Friday, March 31, 2006

And Now For Something Completely Insensitive...

I cheated, I peeked ahead in the Showcase Presents: Superman Family volume. I read the very last story before I read the middle. I had to, it was a 1944 Lois Lane solo story. It was great, though. Lois sets out to prove she can get a story without Superman hovering nearby. She goes to a downtown building, and sees a jumper on the ledge. She actually volunteers to go out onto the ledge herself and talk him in. (And the featured cops actually let her)

Anyway, things go wonderfully until she asks why he's jumping. It's over his girlfriend.

Now, if you're Lois Lane, and you hear the above as a reason to jump off a building, how do you respond?

A -- "You poor thing! You certainly need to talk to someone about this. If you'll come in off the ledge, I know a fine couples counselor who can get to the bottom of your troubles."

B -- "Did you think that maybe she wanted to keep her slender, delicate figure for the sake of your eyes?"

C -- "Why, you grade-A boob, you! Do you mean to say you'd jump eight stories over a thing like that?!?"

For our answer, let's take a look at the panel after Lois' response.

And there you have it folks:
Lois Lane, Emergency Counselor for Troubled Young Men.

Who else wants to be her when they grow up?


  1. You know, I'd have been disappointed if 1940's Lois had given answers A or B. I like the idea that she'd hear that story and laugh. And then tell the guy he's being a moron.

    Wasn't she the "advice to the lovelorn" columnist back in the 40's? I would just LOVE to see some of those "Dear Lois" columns...

  2. I dunno. I can chuckle over scenes like this ... and the jumper scene in DIRTY HARRY ... but it's usually not recommended to egg a person on when they're contemplating suicide. Just in case ...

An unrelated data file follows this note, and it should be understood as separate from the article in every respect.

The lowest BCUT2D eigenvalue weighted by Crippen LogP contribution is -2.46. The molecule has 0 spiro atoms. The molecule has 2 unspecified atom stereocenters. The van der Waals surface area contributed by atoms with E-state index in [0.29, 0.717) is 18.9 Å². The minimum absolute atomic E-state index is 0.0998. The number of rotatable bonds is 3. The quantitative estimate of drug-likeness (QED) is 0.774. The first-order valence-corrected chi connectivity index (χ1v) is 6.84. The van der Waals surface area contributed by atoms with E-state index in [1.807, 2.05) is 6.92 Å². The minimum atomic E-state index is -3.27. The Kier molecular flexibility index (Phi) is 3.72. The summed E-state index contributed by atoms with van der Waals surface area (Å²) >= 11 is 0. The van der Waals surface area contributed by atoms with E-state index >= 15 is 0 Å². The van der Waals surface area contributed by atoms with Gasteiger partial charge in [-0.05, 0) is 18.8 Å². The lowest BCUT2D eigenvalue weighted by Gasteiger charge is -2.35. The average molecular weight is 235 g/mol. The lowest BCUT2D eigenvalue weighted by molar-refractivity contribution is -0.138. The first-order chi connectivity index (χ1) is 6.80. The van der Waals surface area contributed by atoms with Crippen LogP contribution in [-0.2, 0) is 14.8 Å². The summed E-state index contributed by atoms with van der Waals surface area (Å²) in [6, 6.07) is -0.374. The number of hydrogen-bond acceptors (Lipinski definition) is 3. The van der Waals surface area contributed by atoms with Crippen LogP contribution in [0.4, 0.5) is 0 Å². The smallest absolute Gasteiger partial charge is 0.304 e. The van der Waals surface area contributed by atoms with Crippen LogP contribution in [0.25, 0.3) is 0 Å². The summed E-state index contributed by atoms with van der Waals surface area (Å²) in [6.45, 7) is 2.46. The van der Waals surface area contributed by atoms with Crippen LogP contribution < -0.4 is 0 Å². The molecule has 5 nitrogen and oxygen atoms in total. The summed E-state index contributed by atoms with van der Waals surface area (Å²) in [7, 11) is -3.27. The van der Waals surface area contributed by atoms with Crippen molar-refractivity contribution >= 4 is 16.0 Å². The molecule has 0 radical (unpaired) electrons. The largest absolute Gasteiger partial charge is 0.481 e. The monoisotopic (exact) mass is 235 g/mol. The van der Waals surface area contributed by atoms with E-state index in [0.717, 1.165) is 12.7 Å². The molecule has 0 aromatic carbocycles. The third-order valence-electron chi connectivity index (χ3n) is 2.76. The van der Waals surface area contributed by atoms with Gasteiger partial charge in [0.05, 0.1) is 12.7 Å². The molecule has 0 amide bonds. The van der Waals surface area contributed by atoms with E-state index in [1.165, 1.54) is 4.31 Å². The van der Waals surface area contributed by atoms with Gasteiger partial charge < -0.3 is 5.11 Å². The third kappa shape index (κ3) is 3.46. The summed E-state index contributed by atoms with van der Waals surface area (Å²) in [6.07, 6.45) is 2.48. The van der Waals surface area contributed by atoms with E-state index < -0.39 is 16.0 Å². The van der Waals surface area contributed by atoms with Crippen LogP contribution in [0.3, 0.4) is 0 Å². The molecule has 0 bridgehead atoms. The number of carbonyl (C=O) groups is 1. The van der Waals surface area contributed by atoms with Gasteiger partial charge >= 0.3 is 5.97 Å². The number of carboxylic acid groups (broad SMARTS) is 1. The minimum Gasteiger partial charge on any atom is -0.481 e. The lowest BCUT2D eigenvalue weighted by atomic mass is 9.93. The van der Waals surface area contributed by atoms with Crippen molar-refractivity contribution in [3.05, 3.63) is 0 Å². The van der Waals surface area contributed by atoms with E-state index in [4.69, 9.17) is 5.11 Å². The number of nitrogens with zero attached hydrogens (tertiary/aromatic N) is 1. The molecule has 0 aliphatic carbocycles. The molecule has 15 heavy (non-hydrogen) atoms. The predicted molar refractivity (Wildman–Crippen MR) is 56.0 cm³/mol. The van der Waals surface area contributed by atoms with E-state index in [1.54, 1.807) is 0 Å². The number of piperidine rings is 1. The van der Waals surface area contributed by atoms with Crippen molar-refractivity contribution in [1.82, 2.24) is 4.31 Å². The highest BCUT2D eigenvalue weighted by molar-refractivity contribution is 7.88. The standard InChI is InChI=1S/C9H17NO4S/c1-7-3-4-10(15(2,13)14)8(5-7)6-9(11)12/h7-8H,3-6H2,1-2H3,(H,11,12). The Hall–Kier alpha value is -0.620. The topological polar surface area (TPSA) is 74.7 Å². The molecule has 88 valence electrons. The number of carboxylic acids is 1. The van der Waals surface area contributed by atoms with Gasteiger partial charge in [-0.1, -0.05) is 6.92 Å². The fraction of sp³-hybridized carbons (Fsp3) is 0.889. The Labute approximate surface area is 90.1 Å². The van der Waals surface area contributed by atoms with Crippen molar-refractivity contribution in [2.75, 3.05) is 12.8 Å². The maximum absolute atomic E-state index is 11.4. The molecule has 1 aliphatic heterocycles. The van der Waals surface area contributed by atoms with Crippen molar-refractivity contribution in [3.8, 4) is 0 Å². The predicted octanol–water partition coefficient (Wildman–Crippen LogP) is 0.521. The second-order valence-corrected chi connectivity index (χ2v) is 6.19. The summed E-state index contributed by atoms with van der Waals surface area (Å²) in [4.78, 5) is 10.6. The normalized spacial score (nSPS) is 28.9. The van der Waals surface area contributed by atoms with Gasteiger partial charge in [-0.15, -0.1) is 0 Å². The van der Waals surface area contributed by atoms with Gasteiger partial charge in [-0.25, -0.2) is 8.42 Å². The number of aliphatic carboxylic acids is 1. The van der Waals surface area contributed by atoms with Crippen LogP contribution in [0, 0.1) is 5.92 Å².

3. Even standing on a ledge 80 feet up, Lois executes a petulant foot stamp, in keeping with tropes of the time. Wheeoo.

  4. I'm with Lois. One less "nice guy" = happier planet Earth.

  5. I shouldn't have read this. I'm working my way through in order, the way a good boy should.

    This Showcase volume is better than crack. I'm buying a copy for everyone on my Xmas list.

  6. So if the nougat would cause the dog harm, could we get that lady on an episode of "Animal Cops", being lead out of her house in handcuffs?

    What? I respect sappy romantics. Such treatment of them is uncool.

  7. It is far beyond "awesome" that Lois, the woman who drowns herself, flings herself into the maw of space monsters, and agrees to marry masked aliens...all to see how much Superman "really" loves her...all without being able to recognize Clark Kent without his glasses the one handing out this gem of tough love. Not only should everyone want to be her when they grow up, we already are her and can never change.

  8. Then there's my reaction to that little scene, "Want me to push you?"


  9. "Even standing on a ledge 80 feet up, Lois executes a petulant foot stamp, in keeping with tropes of the time."

    Chawunky, she pays for it, however. The next panel is the ledge giving way beneath her, and no, Superman does not come to save her.

    Anon, this is the 1940's Lois, who was NOT throwing herself at Superman. In fact, she seemed to have as little time for him as she did for Clark...

    which made her all the more irresistable

  10. You are assuming wrong, nouget isnt all.

    Nougat is a term used to describe a variety of similar confectioneries made with sugar or honey, roasted nuts (almonds, walnuts, pistachios or hazelnuts are common, but not peanuts) and sometimes chopped candied fruit. The consistency of nougat can range from chewy to hard depending on its composition, and it is used in a variety of candy bars and chocolates.

    There are two basic kinds of nougat: white and brown. White nougat is made with beaten egg whites and is soft, whereas brown nougat (called nougatine in French) is made with caramelized sugar and has a firmer, often crunchy texture